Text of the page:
Five Fun Ways To Use Plants in Your Fiction

Five Fun Ways to use in your fiction

Maybe it’s all the green from St. Patrick’s Day yesterday, or maybe I’m just tired of being in the frozen North where green things don’t really show up until mid-April, but today, plants are taking over the blog. Consider this one of those world-building/plotting mash-ups to give you a fresh perspective as you take on your weekend!

Note: this is slightly ironic because, despite two years of teaching basic botany, my personal plant-caring skills are less than awesome. However, I love finding ways to use plants in stories. At least they’ll thrive somewhere!

Environments
One of the most obvious ways to use plants is in setting. Whether you’re creating entirely new flora and fauna for a fantasy world or inviting your readers into a new locale on this planet, using details about plants can help set the stage and make your story stand out. Plants can trigger all of the senses, which makes them a great thing for adding sensory detail–even the sound of leaves rustling in the trees or brush crunching underfoot is a great way to anchor your reader into the story. Using a city environment? Unless you’re in a post-apocalyptic, no-green world, plants are sturdy and adaptable enough to grow anywhere.

Food
From special herbs to succulent salads to delicious fruit desserts, there are plenty of ways to use plants in your food descriptions. While it’s easy to dismiss food as an unnecessary part of world-building and plotting, food has actually been used in pivotal ways throughout history. Sea travelers ate oranges to stave off scurvy. The colonists of America would have starved without a friendly Native American teaching them how to grow corn. And then consider the Irish potato famine and the origins of the Dust Bowl–both instances where poor plant farming drastically changed millions of lives.

Love/Romance
From love potions to pheromones, plants are a primary culprit in love and romance for many stories. A Midsummer Night’s Dream did this to great effect and humor (and yes, magic was involved as well), and a common trope in science fiction television is for the cast to find themselves on a planet with plants that send out frisky vibes. Supervillain Poison Ivy takes this to another level with her poisonous kisses. Even just using a lush garden as a surrounding or a bouquet of fragrant flowers as a gift can be a great way to add romance. And if that bouquet of roses is dipped in blood, suddenly you’ve gone from romance to horror, which can be a fun twist!

The Villain
From poisonous to people eating, plants can make the best baddies. Of course, someone using a plant-based poison to kill someone else else is a time-honored plot twist–and it helps that so many plants are both healing and poisonous. Audrey II from Little Shop of Horrors has a taste for human flesh that makes for great tension. M. Night Shymalan’s The Happening has plants releasing spores to take out humans. In fact, plants run amok is a common theme in horror and is an aspect of the natural horror subgenre.

Medicine
From athelas in The Lord of the Rings to herbology classes in the Harry Potter books, the plants that can kill you can also make you stronger. Plants are used so much for medicinal purposes, especially in mythological and medieval story worlds, that it would almost be a cliche if it weren’t so accurate. However, the degree to which plants are used as medicine is also an easy indicator for the general anthropological period of your story, as in modern days over-the-counter medicines and chemical remedies are more common, and in science fiction stories the usage of actual leaves and roots in home-grown remedies can be viewed as suspicious. In addition, the way characters respond to the usage of plants in medicine can be a way to reveal aspects of their personality.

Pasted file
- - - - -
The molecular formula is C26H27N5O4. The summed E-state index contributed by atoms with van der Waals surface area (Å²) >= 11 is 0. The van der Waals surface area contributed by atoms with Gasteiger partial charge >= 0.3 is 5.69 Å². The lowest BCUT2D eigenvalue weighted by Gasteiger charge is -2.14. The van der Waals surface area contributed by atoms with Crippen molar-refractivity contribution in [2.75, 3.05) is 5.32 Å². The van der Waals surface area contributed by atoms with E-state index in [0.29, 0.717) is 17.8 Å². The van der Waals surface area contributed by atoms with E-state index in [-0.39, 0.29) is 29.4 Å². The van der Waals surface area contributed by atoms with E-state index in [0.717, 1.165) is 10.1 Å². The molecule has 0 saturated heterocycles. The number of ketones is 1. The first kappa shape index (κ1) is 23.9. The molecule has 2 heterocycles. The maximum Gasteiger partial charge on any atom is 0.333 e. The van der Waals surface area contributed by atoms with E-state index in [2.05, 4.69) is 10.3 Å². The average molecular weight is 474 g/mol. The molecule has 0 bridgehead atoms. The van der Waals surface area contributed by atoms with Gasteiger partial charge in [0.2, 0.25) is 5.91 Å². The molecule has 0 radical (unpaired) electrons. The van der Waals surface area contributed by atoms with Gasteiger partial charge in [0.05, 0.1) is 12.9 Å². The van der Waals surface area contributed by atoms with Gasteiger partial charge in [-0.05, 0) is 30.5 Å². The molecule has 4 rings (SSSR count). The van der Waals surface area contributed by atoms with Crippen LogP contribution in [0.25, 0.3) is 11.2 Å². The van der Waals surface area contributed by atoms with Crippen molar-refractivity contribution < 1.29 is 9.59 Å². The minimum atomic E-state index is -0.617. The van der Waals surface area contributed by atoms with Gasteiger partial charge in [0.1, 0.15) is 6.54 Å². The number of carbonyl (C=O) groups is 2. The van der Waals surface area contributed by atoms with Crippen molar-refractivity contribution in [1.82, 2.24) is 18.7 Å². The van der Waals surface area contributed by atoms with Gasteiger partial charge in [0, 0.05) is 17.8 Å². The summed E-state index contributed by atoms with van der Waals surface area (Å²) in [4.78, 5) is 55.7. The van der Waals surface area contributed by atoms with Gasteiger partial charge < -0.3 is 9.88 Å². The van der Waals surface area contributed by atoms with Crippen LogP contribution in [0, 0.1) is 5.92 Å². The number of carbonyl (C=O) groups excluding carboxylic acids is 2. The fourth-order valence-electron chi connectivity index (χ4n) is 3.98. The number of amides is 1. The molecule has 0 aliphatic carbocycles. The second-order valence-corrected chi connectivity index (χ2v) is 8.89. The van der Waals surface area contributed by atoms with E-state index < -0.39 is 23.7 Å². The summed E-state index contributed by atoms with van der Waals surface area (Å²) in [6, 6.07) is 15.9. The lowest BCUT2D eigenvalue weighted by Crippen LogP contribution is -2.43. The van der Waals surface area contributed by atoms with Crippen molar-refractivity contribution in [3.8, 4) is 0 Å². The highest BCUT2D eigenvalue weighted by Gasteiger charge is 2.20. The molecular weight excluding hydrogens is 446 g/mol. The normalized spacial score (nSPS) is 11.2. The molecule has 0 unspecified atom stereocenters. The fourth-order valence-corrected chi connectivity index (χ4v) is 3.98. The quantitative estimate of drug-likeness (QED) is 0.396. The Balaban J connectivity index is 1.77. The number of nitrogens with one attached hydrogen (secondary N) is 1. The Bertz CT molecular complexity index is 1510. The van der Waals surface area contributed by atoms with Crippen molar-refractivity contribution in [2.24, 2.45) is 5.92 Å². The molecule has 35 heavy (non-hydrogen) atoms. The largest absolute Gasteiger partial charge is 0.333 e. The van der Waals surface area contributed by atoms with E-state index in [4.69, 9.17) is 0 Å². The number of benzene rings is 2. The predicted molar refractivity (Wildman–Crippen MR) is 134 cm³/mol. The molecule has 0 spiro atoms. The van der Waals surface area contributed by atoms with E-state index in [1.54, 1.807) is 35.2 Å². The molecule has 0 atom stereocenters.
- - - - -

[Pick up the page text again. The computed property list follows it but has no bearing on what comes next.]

Edgar the Plotbunny is a fan of plants!

 What about you, readers and #plothoppers? How do you use plants in your stories? What other ways have you seen plants used?

 

6 Fundamental Questions to Refine First Draft World-Building

You’ve now finished your first draft–or you’re getting pretty close to it! Or maybe you’re right in the middle, deep in the trenches, excited that you finished NaNoWriMo or hit your personal deadlines, but with no idea that after fifty thousand words the novel would just. Keep. GOING. WHEN WILL IT EVER BE DONE?

In any case, it’s a great time to relax, sit back, and do a world-building integration check-up. This can be a welcome break from the daily word count grind and a fun way to celebrate your awesome creativity. All the while, you’ll figure out how to use elements like setting, superpowers, and space ships to make your story stand out from the crowd.

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Question 1 ~ What World-Building Elements are You Excited About?

When you start writing speculative fiction, you go into the story with these crazy fun ideas. This is where you tackle all the coolest “what-ifs” in your story and get thrilled about them all over again. Maybe it’s a tribe of shape shifting armadillos! Or maybe you have the best take on cytoplasmic alien invaders. Whatever it is, recognize those world-building elements that make you care about your story, because those will be the ones that fuel your passion all through the months of rewrites and editing and…more rewrites and editing. In the end, your goal is to actually get this thing published, so make sure you hang on to cool things that will keep you motivated all the way up until your author interviews!